According to Harvard Business Review research, companies that rank at the top of their industries for customer satisfaction grow revenue roughly 2.5 times as fast as their industry peers. In 2021, guest loyalty has never been a more indispensable asset.
As visitor numbers remain uncertain, cultivating individual guests is one of the best investments you can make to increase bottom-line revenue. After all, a satisfied guest is far more likely to become a repeat customer and an effective promoter of your brand. Across the business world, the cost of acquiring a new customer is also estimated to be five times higher than retaining an existing one. For attractions, this same logic holds, research from Omnico found that 84% guests said that personalised offers would make them more likely to visit again in 2021.
To maximise retention and loyalty, attractions can offer memberships and season passes to encourage repeat visits. Delighting loyal customers through rewards programs is also a smart investment this year. Ultimately, attractions should aim to convert guests into brand champions who tell their friends and family how great your attraction is.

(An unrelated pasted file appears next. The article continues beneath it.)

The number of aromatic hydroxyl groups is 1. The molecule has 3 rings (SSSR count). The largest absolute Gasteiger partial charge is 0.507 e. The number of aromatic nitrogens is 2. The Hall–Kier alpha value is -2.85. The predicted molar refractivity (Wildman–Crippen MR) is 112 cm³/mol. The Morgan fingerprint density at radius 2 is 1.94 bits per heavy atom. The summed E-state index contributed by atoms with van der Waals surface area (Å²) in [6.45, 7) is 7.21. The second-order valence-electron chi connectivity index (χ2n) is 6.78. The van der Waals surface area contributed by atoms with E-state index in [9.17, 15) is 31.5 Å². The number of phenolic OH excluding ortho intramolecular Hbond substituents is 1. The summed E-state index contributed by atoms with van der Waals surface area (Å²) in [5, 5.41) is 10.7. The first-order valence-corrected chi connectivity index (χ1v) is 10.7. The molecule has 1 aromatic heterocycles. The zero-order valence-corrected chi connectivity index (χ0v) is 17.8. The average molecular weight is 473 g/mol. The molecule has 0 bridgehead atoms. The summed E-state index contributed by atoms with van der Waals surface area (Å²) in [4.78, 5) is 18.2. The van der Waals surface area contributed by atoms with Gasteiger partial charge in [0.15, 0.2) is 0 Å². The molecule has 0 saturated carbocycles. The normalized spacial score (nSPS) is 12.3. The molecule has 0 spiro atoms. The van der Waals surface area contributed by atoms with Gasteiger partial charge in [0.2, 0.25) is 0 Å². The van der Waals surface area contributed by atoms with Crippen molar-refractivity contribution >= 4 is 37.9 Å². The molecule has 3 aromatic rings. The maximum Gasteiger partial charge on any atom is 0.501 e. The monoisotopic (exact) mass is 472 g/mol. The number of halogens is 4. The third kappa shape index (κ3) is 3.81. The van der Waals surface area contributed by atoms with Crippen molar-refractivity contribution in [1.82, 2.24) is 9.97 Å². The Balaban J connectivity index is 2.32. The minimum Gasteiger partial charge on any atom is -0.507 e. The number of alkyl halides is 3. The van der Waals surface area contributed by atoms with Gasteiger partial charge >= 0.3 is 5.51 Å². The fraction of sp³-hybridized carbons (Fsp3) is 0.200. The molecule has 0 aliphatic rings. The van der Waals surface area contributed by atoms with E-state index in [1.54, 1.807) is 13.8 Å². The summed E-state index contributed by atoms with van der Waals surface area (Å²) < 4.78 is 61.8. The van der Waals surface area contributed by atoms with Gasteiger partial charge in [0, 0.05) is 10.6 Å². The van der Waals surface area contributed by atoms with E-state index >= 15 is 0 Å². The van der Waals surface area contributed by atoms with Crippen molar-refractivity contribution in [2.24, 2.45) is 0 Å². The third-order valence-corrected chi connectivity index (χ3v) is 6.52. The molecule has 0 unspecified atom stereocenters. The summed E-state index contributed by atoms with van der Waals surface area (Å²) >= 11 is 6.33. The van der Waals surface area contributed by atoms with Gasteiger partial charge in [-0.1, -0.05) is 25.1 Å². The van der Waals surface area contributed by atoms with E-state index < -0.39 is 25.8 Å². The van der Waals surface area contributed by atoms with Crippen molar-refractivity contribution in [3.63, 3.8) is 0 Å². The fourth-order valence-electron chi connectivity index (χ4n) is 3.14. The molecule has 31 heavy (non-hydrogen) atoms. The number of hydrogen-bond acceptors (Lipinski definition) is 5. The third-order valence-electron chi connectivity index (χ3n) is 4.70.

In 2021, facilitating great guest experiences and driving revenue growth with shrinking visitor numbers necessitates some degree of digital transformation. Rather than something that gets in the way, or a temporary patch, your attraction can use technology as a lever for unlocking long-term growth.
To use technology in this way, there isn’t a quick fix, so this point is much more of a long term play than something you can have in place when you reopen. You need to audit your customer journey, pinpoint where guests feel friction, and understand where your attraction is falling behind. Once you know the problem, you can assess the digital solutions on offer. While it sounds obvious, any solution you deploy should mesh with your operations rather than grate against them. Both careful planning and an organisation-wide mindset geared toward real digital transformation are needed to do this.
Navigating the 2021 season will be a critical test for every attraction. While much uncertainty still remains, the secret to getting a head start will be enabling your attraction to maximise revenue from every guest and being open to continuous improvement.
In 2021, just like every other year, guests will continue to visit attractions that offer them safe, fun, and accessible experiences. Today more than ever, meeting these criteria means using technology to delight every guest, before, during, and after their visit to your attraction. The key to doing this is creating a holistic digital journey that never misses a beat.
For a step-by-step guide explaining how to create the kind of connected digital guest journey that will help drive both short and long-term growth, check out our webinar.